> I don't have Win IE + ASV to test with but I suspect it would work
> there too.

unfortunately not as the SVG is in an EMBED element inside the IFRAME
- so it could be made to work there with some extra indirection, I
don't think there's any way to make it work with OBJECT in the above
scenario.

> referencingElement + contentDocument could replace the need for 1 if
> you attached the functions to the document instead of the global object.

Attaching functions to the document would be a bad idea though I
think. In IE you can even make it actually impossible, and many less
common UAs have similar problems. (Notably the Java ones including the
Batik/IceBrowser CDF combination I believe, but haven't checked)

Cheers,

Jim.

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Re: Targeted Cross-Document Scripting

Cameron McCormack-4

Maciej Stachowiak:
> > referencingElement + contentDocument could replace the need for 1 if
> > you attached the functions to the document instead of the global object.

Jim Ley:
> Attaching functions to the document would be a bad idea though I
> think. In IE you can even make it actually impossible, and many less
> common UAs have similar problems. (Notably the Java ones including the
> Batik/IceBrowser CDF combination I believe, but haven't checked)

Indeed Batik doesn't support setting arbitrary properties on host
objects (and it isn't required to).  Attaching functions and other
script objects could be done with DOM 3 user data on the document node.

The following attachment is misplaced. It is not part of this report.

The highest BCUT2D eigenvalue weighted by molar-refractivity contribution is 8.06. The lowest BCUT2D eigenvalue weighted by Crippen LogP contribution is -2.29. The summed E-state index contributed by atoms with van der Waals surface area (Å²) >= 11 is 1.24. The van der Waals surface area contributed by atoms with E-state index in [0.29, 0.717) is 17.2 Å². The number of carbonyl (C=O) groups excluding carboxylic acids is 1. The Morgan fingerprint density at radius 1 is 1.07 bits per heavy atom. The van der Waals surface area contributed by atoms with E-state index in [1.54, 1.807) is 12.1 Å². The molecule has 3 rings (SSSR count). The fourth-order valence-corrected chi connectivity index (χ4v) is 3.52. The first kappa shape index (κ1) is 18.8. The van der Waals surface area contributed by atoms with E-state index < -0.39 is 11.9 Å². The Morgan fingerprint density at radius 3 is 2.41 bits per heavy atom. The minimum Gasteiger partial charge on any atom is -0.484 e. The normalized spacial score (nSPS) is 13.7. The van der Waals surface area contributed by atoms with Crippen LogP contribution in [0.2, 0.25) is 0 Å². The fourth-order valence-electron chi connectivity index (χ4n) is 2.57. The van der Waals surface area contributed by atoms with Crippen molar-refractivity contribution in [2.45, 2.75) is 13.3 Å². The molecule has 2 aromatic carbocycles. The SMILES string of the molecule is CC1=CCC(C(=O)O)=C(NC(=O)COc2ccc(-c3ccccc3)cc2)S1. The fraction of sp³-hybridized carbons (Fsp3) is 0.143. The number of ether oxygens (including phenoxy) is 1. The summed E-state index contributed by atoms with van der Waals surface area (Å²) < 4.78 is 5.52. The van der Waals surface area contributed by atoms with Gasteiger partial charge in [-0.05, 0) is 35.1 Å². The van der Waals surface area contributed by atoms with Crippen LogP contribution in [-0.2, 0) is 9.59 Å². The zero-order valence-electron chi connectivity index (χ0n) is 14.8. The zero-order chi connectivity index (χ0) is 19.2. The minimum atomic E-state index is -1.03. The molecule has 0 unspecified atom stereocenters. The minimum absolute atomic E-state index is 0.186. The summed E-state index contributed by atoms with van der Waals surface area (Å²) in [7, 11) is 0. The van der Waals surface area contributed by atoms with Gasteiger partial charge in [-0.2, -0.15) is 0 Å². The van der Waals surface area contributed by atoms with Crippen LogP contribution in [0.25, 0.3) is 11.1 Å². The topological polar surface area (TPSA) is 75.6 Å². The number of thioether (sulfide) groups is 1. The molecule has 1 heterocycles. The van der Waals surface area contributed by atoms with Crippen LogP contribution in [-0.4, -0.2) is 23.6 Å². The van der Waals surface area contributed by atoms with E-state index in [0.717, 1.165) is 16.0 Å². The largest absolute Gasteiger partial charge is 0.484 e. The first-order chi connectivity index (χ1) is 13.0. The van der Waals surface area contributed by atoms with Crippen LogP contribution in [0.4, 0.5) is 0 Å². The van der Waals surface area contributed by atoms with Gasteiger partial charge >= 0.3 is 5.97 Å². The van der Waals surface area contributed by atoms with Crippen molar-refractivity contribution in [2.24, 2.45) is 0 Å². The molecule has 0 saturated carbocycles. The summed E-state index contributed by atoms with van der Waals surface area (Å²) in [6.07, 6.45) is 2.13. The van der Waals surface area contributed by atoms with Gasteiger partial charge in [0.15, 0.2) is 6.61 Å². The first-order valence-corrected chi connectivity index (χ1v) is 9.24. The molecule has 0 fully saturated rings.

--
 Cameron McCormack ICQ: 26955922
 cam (at) mcc.id.au MSN: cam (at) mcc.id.au
 http://mcc.id.au/                        JBR: heycam (at) jabber.org


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RE: Targeted Cross-Document Scripting

Ian Hickson
In reply to this post by Doug Schepers

On Sun, 12 Feb 2006, Doug Schepers wrote:
>
> Thanks for your example. As we discussed offlist, however, this does not
> work at all in WinIE+ASV3, which is still a very common combination.

Problems with individual implementations is not in scope for these lists,
as far as I can tell. In particular, specifying new stuff won't help with
that problem.

(I agree that de-facto standard interfaces should be specced.)

--
Ian Hickson               U+1047E                )\._.,--....,'``.    fL
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Things that are impossible just take longer.   `._.-(,_..'--(,_..'`-.;.'